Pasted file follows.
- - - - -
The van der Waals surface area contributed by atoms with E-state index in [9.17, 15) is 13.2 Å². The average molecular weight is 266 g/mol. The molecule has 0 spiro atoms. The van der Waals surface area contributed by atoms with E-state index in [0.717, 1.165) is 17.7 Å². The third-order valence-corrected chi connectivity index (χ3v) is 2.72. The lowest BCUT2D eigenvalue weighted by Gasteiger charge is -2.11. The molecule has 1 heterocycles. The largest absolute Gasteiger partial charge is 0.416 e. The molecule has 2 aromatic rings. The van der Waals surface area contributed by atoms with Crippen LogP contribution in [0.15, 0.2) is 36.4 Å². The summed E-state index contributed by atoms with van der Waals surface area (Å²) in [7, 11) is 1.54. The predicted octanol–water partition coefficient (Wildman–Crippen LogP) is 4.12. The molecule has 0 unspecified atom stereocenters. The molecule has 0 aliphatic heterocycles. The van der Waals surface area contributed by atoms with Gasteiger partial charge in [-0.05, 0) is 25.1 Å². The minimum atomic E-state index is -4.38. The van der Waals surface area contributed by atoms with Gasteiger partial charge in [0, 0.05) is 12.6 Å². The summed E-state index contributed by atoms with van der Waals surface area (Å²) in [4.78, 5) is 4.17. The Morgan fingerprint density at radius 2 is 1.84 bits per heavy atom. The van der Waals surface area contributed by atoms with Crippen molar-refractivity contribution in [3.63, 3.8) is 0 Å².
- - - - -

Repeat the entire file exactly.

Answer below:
The van der Waals surface area contributed by atoms with E-state index in [9.17, 15) is 13.2 Å². The average molecular weight is 266 g/mol. The molecule has 0 spiro atoms. The van der Waals surface area contributed by atoms with E-state index in [0.717, 1.165) is 17.7 Å². The third-order valence-corrected chi connectivity index (χ3v) is 2.72. The lowest BCUT2D eigenvalue weighted by Gasteiger charge is -2.11. The molecule has 1 heterocycles. The largest absolute Gasteiger partial charge is 0.416 e. The molecule has 2 aromatic rings. The van der Waals surface area contributed by atoms with Crippen LogP contribution in [0.15, 0.2) is 36.4 Å². The summed E-state index contributed by atoms with van der Waals surface area (Å²) in [7, 11) is 1.54. The predicted octanol–water partition coefficient (Wildman–Crippen LogP) is 4.12. The molecule has 0 unspecified atom stereocenters. The molecule has 0 aliphatic heterocycles. The van der Waals surface area contributed by atoms with Gasteiger partial charge in [-0.05, 0) is 25.1 Å². The minimum atomic E-state index is -4.38. The van der Waals surface area contributed by atoms with Gasteiger partial charge in [0, 0.05) is 12.6 Å². The summed E-state index contributed by atoms with van der Waals surface area (Å²) in [4.78, 5) is 4.17. The Morgan fingerprint density at radius 2 is 1.84 bits per heavy atom. The van der Waals surface area contributed by atoms with Crippen molar-refractivity contribution in [3.63, 3.8) is 0 Å².